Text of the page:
A dancer's calves play a major role in propelling her through the air when she jumps and enabling her to walk on her toes, so ballet dancers' calves tend to be extremely toned. You don't have to spend years in ballet or invest in pointe shoes to have a dancer's legs, though. Instead, incorporate a few ballet exercises into your routine and you might notice your soleus -- the muscle in the inner calf that runs alongside the gastrocnemius to make up the calf -- looking much more toned.
Practice putting your feet into the five ballet positions so that you can perform each ballet exercise in each position. The positions can also help you stretch your legs and warm up. First position is done with your heels touching and your toes pointed slightly out. Second position separates your feet hip-width apart but keeps your toes pointed outward. In third position, one foot is placed about a foot in front of the other with the toes of the front foot pointed completely to the side and away from the other foot and the toes of the back foot pointed slightly to the side. In fourth position, the back foot in third position also moves to point completely to the side, and in fifth position the feet are brought together with one foot in front. The toes of both feet face away from one another and to the sides. The positions help stretch your soleus, as well as numerous other muscles in your legs, and will prepare you for a calf-toning workout.
Do a calf raise. While standing in first position, slowly lift the heels of your feet off of the ground until you're standing on the balls of your feet; don't go all the way up on your toes. Hold for one to five seconds, then lower yourself back to the ground. Do two reps in each position, and work up to more reps as you gain strength in your legs. This exercise targets both your soleus and gastrocnemius; your quadriceps and hamstrings will also get a workout.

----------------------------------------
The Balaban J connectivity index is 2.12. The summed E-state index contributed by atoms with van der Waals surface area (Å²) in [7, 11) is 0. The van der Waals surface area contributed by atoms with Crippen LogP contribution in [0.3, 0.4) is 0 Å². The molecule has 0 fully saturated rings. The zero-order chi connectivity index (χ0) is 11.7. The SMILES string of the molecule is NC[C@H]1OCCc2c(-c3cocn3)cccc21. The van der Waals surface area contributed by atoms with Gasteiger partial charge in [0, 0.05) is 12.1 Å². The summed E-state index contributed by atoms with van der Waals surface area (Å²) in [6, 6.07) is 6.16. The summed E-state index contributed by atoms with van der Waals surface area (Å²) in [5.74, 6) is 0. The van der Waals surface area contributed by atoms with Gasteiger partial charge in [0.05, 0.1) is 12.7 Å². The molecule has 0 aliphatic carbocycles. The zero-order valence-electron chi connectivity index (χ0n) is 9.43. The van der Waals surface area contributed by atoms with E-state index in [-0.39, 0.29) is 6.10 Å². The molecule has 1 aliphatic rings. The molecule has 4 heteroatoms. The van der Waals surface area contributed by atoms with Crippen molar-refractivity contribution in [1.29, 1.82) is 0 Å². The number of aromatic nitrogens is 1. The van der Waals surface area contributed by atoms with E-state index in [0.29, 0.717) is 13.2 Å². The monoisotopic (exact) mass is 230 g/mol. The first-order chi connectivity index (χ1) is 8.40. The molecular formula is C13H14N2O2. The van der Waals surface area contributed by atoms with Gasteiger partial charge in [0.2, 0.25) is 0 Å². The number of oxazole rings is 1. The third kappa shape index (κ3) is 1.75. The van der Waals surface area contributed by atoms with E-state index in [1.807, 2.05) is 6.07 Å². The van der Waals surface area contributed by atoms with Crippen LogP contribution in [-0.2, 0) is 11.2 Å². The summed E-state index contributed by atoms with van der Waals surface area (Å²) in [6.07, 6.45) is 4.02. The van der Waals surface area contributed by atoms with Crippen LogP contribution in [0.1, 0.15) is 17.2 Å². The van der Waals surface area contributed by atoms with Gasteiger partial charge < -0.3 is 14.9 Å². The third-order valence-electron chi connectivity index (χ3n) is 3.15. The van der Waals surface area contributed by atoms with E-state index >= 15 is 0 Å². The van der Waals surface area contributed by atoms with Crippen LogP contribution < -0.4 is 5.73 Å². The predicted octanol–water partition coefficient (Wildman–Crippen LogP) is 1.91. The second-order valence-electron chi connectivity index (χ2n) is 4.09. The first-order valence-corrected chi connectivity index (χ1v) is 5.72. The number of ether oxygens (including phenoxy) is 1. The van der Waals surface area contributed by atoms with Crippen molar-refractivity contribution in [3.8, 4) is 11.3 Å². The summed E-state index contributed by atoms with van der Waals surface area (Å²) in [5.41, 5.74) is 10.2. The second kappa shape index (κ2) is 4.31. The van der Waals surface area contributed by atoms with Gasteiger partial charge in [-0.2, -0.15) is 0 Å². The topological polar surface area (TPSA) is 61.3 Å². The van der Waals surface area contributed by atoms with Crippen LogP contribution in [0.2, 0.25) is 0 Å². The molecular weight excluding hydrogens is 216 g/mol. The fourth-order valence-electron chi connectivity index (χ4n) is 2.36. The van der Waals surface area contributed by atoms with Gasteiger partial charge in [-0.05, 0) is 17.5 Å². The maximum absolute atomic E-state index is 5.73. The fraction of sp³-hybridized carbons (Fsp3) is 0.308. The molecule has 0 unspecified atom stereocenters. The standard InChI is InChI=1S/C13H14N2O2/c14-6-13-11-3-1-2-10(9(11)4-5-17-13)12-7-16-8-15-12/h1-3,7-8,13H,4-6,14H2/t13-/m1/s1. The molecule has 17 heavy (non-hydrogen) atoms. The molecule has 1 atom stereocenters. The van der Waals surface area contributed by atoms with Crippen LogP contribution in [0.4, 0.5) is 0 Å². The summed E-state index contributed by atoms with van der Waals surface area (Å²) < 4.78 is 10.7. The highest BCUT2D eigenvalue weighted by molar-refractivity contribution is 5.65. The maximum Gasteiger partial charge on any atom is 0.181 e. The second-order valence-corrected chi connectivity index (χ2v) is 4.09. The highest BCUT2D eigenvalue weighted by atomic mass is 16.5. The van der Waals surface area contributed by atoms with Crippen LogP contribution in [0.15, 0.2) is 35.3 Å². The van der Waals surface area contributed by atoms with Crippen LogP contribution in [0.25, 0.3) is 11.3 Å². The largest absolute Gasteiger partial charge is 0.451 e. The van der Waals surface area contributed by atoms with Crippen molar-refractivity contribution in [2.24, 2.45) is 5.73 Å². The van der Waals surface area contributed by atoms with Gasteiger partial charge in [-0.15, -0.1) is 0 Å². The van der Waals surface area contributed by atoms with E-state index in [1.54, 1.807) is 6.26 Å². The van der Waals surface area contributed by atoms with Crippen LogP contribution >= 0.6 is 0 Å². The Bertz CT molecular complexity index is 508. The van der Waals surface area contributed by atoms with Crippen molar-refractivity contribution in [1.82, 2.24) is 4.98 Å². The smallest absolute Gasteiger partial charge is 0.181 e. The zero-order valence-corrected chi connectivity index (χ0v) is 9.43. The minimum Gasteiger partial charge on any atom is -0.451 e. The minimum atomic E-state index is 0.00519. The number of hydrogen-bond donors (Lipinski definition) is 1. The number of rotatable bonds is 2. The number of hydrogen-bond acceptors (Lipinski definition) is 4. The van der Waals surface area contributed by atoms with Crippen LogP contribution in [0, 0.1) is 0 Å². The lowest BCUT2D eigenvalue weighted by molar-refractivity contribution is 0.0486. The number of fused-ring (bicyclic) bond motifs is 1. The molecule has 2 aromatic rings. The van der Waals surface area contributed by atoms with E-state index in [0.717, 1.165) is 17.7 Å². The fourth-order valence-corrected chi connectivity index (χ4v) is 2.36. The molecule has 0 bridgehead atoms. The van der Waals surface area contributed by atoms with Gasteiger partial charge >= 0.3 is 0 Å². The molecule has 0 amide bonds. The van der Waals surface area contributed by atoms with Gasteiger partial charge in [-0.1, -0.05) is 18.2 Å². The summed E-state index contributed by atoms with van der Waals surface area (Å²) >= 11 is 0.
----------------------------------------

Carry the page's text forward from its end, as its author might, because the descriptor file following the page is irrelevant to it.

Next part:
Perform a plie. While standing in first position, lower your torso straight toward the ground while bending your knees. This exercise will work your thighs and hips and, when you are completely lowered, your soleus. After you've mastered this exercise, do it while standing on the balls of your feet. This activity works your calves directly, but requires some balance. Do one rep in each position and gradually build up to more reps.
- If you're trying to lose fat on your calves, you'll need to do regular cardio, such as running, jumping or cycling, to burn enough calories to shed the fat.
Van Thompson is an attorney and writer. A former martial arts instructor, he holds bachelor's degrees in music and computer science from Westchester University, and a juris doctor from Georgia State University. He is the recipient of numerous writing awards, including a 2009 CALI Legal Writing Award.